Plant Protection Products & Pesticides
As from 1 September 2008, rules relating to pesticides have been fully harmonized at EU level.
Regulation (EC) No 396/2005 simplifies and harmonizes the EU legal framework on maximum residue levels (MRLs) of pesticides in products of plant and animal origin. The new pesticide MRLs are directly applicable.
All decision-making regarding pesticides has to be science-based and a consumer intake assessment has to be carried out by the European Food Safety Authority before deciding on the safety of an MRL.
The new pesticides framework is built on a system of Annexes to Regulation (EC) No 396/2005, which specify the MRLs and the products to which they apply. Fruits and vegetables are covered by the regulation.
If a pesticide is not included in any of the above mentioned Annexes the default MRL of 0,01 mg/kg applies.
The AIJN has been involved in the analysis and the definition of conversion factors of MRLs between fruit and vegetables and derived juices.
Annex I is the list of products to which the MRLs apply and was established by Commission Regulation (EC) No 178/2006. It contains 315 products, including fruits, vegetables, spices, cereals, animal products.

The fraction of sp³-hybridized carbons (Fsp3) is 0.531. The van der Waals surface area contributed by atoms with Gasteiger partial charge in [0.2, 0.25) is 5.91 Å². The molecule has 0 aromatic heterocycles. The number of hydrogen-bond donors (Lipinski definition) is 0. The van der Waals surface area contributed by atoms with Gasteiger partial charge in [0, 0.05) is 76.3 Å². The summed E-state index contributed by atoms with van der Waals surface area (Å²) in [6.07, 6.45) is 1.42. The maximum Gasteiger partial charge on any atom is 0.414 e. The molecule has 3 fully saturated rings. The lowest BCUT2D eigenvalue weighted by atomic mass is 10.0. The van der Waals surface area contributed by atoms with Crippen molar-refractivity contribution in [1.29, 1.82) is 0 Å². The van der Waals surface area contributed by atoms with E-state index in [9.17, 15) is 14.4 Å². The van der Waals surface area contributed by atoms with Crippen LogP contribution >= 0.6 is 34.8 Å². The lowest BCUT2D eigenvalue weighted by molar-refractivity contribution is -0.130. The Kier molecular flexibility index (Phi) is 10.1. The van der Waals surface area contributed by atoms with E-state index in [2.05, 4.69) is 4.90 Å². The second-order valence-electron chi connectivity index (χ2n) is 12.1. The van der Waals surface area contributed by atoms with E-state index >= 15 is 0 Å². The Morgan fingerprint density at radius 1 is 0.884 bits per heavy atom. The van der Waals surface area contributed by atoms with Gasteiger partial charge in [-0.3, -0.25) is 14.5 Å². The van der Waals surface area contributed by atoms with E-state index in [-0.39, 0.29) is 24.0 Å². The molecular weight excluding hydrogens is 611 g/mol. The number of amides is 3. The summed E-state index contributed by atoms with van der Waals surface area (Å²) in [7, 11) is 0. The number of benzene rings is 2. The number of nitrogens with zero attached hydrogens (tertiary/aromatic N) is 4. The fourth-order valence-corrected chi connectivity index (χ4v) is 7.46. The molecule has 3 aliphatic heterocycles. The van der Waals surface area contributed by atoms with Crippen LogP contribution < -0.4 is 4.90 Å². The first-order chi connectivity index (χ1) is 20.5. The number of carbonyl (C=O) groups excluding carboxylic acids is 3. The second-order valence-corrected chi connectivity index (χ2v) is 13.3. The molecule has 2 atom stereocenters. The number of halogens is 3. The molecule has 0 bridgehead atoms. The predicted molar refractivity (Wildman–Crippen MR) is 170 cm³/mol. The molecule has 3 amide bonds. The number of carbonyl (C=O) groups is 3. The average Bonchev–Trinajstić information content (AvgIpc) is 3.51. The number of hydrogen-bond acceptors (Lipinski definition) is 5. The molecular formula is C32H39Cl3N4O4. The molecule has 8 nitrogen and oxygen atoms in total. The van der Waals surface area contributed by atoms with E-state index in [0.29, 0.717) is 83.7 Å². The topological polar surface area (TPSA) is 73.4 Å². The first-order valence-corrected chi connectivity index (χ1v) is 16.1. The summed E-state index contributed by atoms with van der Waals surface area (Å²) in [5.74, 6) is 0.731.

Annex II is the list of EU definitive MRLs and it consolidates the existing EU legislation before 1 September 2008. It specifies MRLs for 245 pesticides.
Annex III is the list of the so-called EU temporary MRLs. It is the result of the harmonisation process as it lists pesticides for which, before 1 September 2008, MRLs were only set at national level. It specifies MRLs for 471 pesticides.
Annex IV is the list of pesticides for which no MRLs are needed because of their low risk (52).
Annex V will contain the list of pesticides for which a default limit other than 0,01 mg/kg will apply. This Annex has not been published yet.
Annex VI will contain the list of conversion factors of MRLs for processed commodities. This Annex has not been published yet.
Annex VII contains a list of pesticides used as fumigants for which the Member States are allowed to apply special derogations before the products are placed on the market.